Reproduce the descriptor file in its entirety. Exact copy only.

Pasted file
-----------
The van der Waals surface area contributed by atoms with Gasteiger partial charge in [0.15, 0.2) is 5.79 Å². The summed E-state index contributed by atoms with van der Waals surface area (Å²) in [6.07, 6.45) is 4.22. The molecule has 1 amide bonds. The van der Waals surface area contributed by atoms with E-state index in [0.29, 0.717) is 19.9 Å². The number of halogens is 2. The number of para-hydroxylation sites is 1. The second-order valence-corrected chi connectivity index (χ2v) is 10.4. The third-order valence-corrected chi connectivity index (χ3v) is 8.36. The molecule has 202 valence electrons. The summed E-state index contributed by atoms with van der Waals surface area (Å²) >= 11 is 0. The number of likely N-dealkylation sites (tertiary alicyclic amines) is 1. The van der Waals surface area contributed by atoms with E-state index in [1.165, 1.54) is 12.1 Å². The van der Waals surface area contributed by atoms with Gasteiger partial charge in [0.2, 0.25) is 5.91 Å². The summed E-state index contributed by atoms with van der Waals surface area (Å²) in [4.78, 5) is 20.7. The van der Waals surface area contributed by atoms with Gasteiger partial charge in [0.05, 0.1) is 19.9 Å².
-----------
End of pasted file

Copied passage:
The van der Waals surface area contributed by atoms with Gasteiger partial charge in [0.15, 0.2) is 5.79 Å². The summed E-state index contributed by atoms with van der Waals surface area (Å²) in [6.07, 6.45) is 4.22. The molecule has 1 amide bonds. The van der Waals surface area contributed by atoms with E-state index in [0.29, 0.717) is 19.9 Å². The number of halogens is 2. The number of para-hydroxylation sites is 1. The second-order valence-corrected chi connectivity index (χ2v) is 10.4. The third-order valence-corrected chi connectivity index (χ3v) is 8.36. The molecule has 202 valence electrons. The summed E-state index contributed by atoms with van der Waals surface area (Å²) >= 11 is 0. The number of likely N-dealkylation sites (tertiary alicyclic amines) is 1. The van der Waals surface area contributed by atoms with E-state index in [1.165, 1.54) is 12.1 Å². The van der Waals surface area contributed by atoms with Gasteiger partial charge in [0.2, 0.25) is 5.91 Å². The summed E-state index contributed by atoms with van der Waals surface area (Å²) in [4.78, 5) is 20.7. The van der Waals surface area contributed by atoms with Gasteiger partial charge in [0.05, 0.1) is 19.9 Å².